She-Wolf: Tammy West-White Is the PRCA's Winningest Female Team Roper

For Tammy West-White, the PRCA’s winningest female team roper, there was never a glass ceiling—only the love of the sport.

Tammy White | Andersen/C Bar C Photography

Tammy West-White is the co-owner of Best Ever Pads. She’s also the winningest female team roper in the history of the PRCA. 

According to White, it was never her intention to break the mold and, even today, you won’t hear her talk about her roping career as such.

“I just love the sport,” the mom of two said. “My dad, he always said that it’s not a man or a woman. You just go out there and compete and the winning takes care of itself.”

For White, the winning did just that. She’s a multi-year California Circuit finalist and BFI roper. She’s competed in the US Finals Open on multiple occasions and won the Oakdale 10-Steer. Denver, Reno and numerous other top ropings have a place on her dance card, as well. 

“Salinas and Pendleton were my all-time favorites,” White said. “They were a blast. For the type of horses I rode, those were two great setups for them. They could just fly. I don’t think I ever got a check at Pendleton, but I made some good runs there. But I did place at Salinas and make the short go. I’ve never placed in the average there. I’ve been close. I placed in a lot of rounds over the years.”

Global Handicaps Assigns No. 8 to First Female Roper

For White, the NFR was never on her list, even though her fellow ropers were always pushing her to take her roping to the next level. 

“I never ever had a bad experience,” White emphasized. “Everybody thought I could be there. I won State with Daniel Green. He was trying to get to college rodeo. He always thought I was good enough. I’ll never forget my first one at Denver [where] Al Bach jumped off his horse to push a steer for me. Everyone. Speedy was telling me how to get out. All of them helped me. Everybody was right there.”

In thanks, White put their kindnesses to work and beat them all to the pay window.  

“There used to be a huge roping—the Mike Booth Memorial for an NFR team roper friend who passed. I won that with Mark Scobie, and I’ll never forget it because I was high team,” White remembered, laughing. “Speedy and Rich were winning the world and were second. Everybody from the Top 15 was there and we won it.”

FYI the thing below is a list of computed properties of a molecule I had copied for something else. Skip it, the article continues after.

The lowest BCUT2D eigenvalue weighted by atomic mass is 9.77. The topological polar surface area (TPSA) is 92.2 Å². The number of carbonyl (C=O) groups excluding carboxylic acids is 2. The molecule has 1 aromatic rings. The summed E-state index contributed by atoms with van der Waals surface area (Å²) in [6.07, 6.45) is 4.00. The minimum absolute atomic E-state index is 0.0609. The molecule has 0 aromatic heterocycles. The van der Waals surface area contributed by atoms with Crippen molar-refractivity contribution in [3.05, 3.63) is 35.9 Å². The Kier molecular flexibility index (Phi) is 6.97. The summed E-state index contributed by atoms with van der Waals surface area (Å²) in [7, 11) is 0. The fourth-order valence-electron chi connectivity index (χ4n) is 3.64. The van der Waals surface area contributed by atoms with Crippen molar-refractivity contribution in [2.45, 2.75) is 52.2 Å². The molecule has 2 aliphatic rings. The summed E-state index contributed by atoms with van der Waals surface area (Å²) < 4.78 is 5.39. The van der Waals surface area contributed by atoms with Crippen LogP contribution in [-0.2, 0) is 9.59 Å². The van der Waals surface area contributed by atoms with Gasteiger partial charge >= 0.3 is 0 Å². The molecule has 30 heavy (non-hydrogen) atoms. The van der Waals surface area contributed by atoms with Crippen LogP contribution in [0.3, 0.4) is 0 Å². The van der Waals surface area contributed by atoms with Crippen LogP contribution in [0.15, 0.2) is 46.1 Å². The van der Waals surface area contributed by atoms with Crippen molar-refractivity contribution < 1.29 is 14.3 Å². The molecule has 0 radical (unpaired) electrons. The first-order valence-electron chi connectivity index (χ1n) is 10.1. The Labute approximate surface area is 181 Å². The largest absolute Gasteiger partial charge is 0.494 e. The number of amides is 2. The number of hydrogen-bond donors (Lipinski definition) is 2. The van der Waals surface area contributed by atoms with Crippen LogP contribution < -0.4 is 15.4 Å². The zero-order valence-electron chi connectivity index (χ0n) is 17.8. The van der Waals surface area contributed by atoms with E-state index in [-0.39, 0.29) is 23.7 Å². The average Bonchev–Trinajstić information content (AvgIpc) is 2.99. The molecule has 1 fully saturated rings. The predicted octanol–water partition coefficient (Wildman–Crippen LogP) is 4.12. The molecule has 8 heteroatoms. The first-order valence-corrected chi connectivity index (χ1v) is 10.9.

The Legacy of the USTRC CINCH Ladies High-Money Award

At another rodeo, White bumped the bubble boys back a notch in their NFR pursuit. 

“I wish I could remember the rodeo names, but there were three guys on the bubble. Those guys were all trying to go and me and Ryan won it,” White said of the feat with her now-husband. “Bobbie, Joe and Turtle were all roping together, and they were like, ‘Are you serious? You just bumped us and we need to make money here.’”

For White, hitting the pavement just never appealed to her.

“The longest we were ever gone was three months, the year I was in the top 50, but we never actually stayed out there. Everybody says I could have [gone.] I probably could. I just never had that in me. I just loved it. I loved to go; I loved to rope. I didn’t even care. I never even set myself goals like that. I just liked to rope and loved horses. Still love horses to this day. I could get up and just ride all day and be completely content.”

The commitment the women in team roping are making today to the sport is impressive to White, but she acknowledges that it’s a different time.

“When I see a girl that ropes good—and there’s a ton of them now—you know they’ve put some hours in because it takes a lot to get good. And, if somebody wanted [the NFR] truly bad enough, they’re capable. But they’re dang sure going to have to be mounted extremely well. There’s that caliber of horse now. I just think the competition is getting better and better every day.”

White’s days look a little different now as she manages Best Ever Pads operations and raises her kids, 16 and 14. 

“My kids have just started roping, so now I’m starting to go jackpot,” White said. “Now, it’s more about the kids. I’ll rope with them because I want to win with them. Everybody’s always [asking if] I want to rope, but I’m just like, ‘No, I’m just gonna go with these two.’

“They’re about ready to leave me, which is going to be scary,” White continued. “If they leave me, I’m going to have to buy some horses and do something. I don’t want to drive them nuts.”

Perhaps in preparation, White did make a trip to Reno this June to rope in the Charlie 1 Horse All-Girl. 

“I’m actually getting in a truck and going by myself,” she said ahead of the event. “I’m going with a friend, but no kids. It’s just about me. I’m like, ‘Oh boy, here we go again.’”

What did you think of this article?

Thank you for your feedback!